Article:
Letter from Lockroy - 27th November 2009
Over the last ten days our wardrobes have changed hourly with the weather! Katabatic winds have battered the sea-ice in the back bay and snow storms have nearly buried the penguins but blue skies and brilliant sunshine have had us in t-shirts! We’ve had spectacular early-season sunsets, spotted avalanches in the surrounding mountains and regularly hear the thunderous rumble of calving ice.
The wildlife has continued to amaze us too: blue-eyed shags gathering seaweed for their nests, starfish in the rock pools and tiny grey-black Antarctic terns and ice-white snow petrels flitting around the island. Young elephant seal bulls hung out near the boatshed this week reclining on the rocks, Eleanor and Claire watched a leopard seal devour a blue-eyed shag off Jougla Point, and a chinstrap and Adélie have both been seen onshore. We have been steadily monitoring the resident gentoo penguin colony, noting the numbers of established nests and eggs laid every few days. One visitor to the base spotted a nest with three eggs (very unusual – most only lay two), but several eggs have already been taken by the skuas and sheathbills. Egg-laying progress has been excellent, however, and we look forward to carrying-out a whole island count soon.
Early in the week, a couple of days without a ship gave us a great opportunity to prepare the Post Office stock. First Day Covers and Mint Sets have been made up, and many philatelic requests answered. There are two new British Antarctic Territory stamp issues this year: one to commemorate the 50th Anniversary of the Antarctic Treaty, and another one with heat-sensitive ink to show the effects of climate change on the continent’s ice-shelves. Lucky we were prepared - Neil Armstrong popped in on Sunday with our friends on National Geographic Explorer to buy stamps!
A couple of other special guests also made an appearance at Lockroy this week: Canadian International Cricketer Steve arrived by zodiac for an impromptu birthday party and we are very grateful to Antarctic Dream for their excellent hospitality that night(!) and Jonathan Selby arrived to install our new Iridium Open Port system which will make the credit card payment process in the shop much easier. As all proceeds from the shop go to safeguard Antarctic heritage, the smoother the process the better. Many thanks are due to Jonathan and Global Marine Networks (GMN) for their help with the new system. Jonathan spent four days here as a fantastic addition to the team, helping out with all sorts of other odd jobs from franking mail to collecting glacier ice from the shore for our Gin & Tonics! We loved having you here Jonathan – thank you so much for your help and we hope to see you in Ushuaia at the end of the season.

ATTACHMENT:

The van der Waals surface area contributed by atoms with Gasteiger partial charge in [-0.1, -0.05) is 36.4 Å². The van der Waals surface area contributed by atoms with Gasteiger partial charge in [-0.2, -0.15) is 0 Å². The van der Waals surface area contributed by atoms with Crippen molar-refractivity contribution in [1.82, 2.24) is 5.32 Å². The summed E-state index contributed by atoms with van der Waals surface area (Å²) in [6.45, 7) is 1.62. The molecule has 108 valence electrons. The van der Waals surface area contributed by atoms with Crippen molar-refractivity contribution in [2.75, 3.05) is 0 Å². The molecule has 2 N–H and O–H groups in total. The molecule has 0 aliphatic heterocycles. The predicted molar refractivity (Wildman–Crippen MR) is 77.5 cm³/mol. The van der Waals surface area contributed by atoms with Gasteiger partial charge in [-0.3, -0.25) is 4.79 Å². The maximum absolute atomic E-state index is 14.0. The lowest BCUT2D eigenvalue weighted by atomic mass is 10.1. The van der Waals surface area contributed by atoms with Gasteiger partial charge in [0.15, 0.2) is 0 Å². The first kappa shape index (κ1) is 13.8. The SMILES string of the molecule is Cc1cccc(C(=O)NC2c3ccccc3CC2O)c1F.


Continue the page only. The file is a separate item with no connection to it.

As Jonathan departed, the fourth member of our team (Anna) arrived on Hanseatic having had a wonderful trip down from Stanley via South Georgia and Elephant Island. Anna has already begun conservation work in the museum, and Bob Burton’s new interpretation posters are up on the walls and looking great. Anna also brought with her the first batch of mail from Stanley – everyone here sends many thanks to Eleanor’s Granny and Aunt for the lovely card!
On Friday the British Antarctic Survey ship James Clark Ross arrived with 72 cubic metres of cargo for the Nissen Hut rebuild. This new hut will replace the one which originally stood on the island as a warehouse, and will provide new staff accommodation for those working at Lockroy. We are indebted to the 34 members of BAS crew who spent all day carrying timber, corrugated tin, windows, iron beams and sacks of cement mix ashore and who never complained despite the hot weather and hard work! We are also extremely grateful to the following UK suppliers who have provided fantastic help with building materials: (SIPBuild Ltd for panels; G&T Evans for corrugated tin, Tracoinsa for structural steel, Gerald Piper of Central Stores – Tredegar, Scott Hughes Design Ltd and, as ever, Jeld-Wen for windows and doors). All the materials have now been covered in tarpaulin and rope to protect them until January when Rick, Joe and Graham will arrive to assemble the building. If only Tudor could find the assembly instructions(!).
During the cargo unload the shop was busy and bustling with visits by Orlova and Ocean Nova, and the yacht Australis anchored in the back bay. We had a great start to the day with breakfast on Orlova, lunch courtesy of the JCR and a wonderful dinner on Ocean Nova (thank you so much to all three ships for their generosity!)
We can hardly believe we’ve been here three weeks – so much has happened and we are enjoying every moment. We look forward to Rachel Harrex arriving tomorrow on Fram to make up the final member of our team. Tudor and Jonathan installed the new solar panels on the roof of the workshed this week, so long may the smiles and sunshine continue!